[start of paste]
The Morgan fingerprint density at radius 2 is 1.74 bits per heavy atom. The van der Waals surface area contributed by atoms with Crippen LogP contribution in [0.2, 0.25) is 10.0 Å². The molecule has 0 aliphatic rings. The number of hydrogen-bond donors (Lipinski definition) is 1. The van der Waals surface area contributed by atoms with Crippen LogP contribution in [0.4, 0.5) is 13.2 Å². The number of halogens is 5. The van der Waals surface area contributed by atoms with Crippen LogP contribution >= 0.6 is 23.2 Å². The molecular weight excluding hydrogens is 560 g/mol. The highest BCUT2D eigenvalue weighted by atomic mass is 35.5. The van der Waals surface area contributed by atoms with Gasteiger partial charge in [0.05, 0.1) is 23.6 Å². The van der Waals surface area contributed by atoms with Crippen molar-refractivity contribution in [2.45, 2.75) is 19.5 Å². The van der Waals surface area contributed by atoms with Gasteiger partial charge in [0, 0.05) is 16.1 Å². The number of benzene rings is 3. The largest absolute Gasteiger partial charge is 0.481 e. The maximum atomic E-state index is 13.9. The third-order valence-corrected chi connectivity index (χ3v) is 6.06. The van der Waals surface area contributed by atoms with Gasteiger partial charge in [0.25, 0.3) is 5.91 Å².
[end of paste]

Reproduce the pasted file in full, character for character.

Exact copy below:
The Morgan fingerprint density at radius 2 is 1.74 bits per heavy atom. The van der Waals surface area contributed by atoms with Crippen LogP contribution in [0.2, 0.25) is 10.0 Å². The molecule has 0 aliphatic rings. The number of hydrogen-bond donors (Lipinski definition) is 1. The van der Waals surface area contributed by atoms with Crippen LogP contribution in [0.4, 0.5) is 13.2 Å². The number of halogens is 5. The van der Waals surface area contributed by atoms with Crippen LogP contribution >= 0.6 is 23.2 Å². The molecular weight excluding hydrogens is 560 g/mol. The highest BCUT2D eigenvalue weighted by atomic mass is 35.5. The van der Waals surface area contributed by atoms with Gasteiger partial charge in [0.05, 0.1) is 23.6 Å². The van der Waals surface area contributed by atoms with Crippen molar-refractivity contribution in [2.45, 2.75) is 19.5 Å². The van der Waals surface area contributed by atoms with Gasteiger partial charge in [0, 0.05) is 16.1 Å². The number of benzene rings is 3. The largest absolute Gasteiger partial charge is 0.481 e. The maximum atomic E-state index is 13.9. The third-order valence-corrected chi connectivity index (χ3v) is 6.06. The van der Waals surface area contributed by atoms with Gasteiger partial charge in [0.25, 0.3) is 5.91 Å².